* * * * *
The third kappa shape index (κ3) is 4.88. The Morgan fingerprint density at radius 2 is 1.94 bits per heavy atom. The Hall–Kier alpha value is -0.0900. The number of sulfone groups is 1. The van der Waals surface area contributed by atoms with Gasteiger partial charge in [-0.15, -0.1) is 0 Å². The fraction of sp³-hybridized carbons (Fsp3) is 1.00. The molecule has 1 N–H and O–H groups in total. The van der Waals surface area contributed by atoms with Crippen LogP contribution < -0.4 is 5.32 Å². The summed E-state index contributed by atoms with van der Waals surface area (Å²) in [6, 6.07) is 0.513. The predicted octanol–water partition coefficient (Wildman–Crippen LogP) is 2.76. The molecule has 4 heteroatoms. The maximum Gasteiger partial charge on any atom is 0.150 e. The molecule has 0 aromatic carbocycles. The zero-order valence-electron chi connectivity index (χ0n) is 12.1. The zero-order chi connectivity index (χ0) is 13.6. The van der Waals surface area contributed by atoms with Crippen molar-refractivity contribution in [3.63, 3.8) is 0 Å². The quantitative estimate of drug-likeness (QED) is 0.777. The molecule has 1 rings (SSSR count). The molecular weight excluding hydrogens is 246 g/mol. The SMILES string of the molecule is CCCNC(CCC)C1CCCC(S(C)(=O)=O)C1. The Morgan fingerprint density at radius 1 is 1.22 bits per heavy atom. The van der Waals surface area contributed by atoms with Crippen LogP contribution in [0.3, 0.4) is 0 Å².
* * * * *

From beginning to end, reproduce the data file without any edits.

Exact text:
The third kappa shape index (κ3) is 4.88. The Morgan fingerprint density at radius 2 is 1.94 bits per heavy atom. The Hall–Kier alpha value is -0.0900. The number of sulfone groups is 1. The van der Waals surface area contributed by atoms with Gasteiger partial charge in [-0.15, -0.1) is 0 Å². The fraction of sp³-hybridized carbons (Fsp3) is 1.00. The molecule has 1 N–H and O–H groups in total. The van der Waals surface area contributed by atoms with Crippen LogP contribution < -0.4 is 5.32 Å². The summed E-state index contributed by atoms with van der Waals surface area (Å²) in [6, 6.07) is 0.513. The predicted octanol–water partition coefficient (Wildman–Crippen LogP) is 2.76. The molecule has 4 heteroatoms. The maximum Gasteiger partial charge on any atom is 0.150 e. The molecule has 0 aromatic carbocycles. The zero-order valence-electron chi connectivity index (χ0n) is 12.1. The zero-order chi connectivity index (χ0) is 13.6. The van der Waals surface area contributed by atoms with Crippen molar-refractivity contribution in [3.63, 3.8) is 0 Å². The quantitative estimate of drug-likeness (QED) is 0.777. The molecule has 1 rings (SSSR count). The molecular weight excluding hydrogens is 246 g/mol. The SMILES string of the molecule is CCCNC(CCC)C1CCCC(S(C)(=O)=O)C1. The Morgan fingerprint density at radius 1 is 1.22 bits per heavy atom. The van der Waals surface area contributed by atoms with Crippen LogP contribution in [0.3, 0.4) is 0 Å².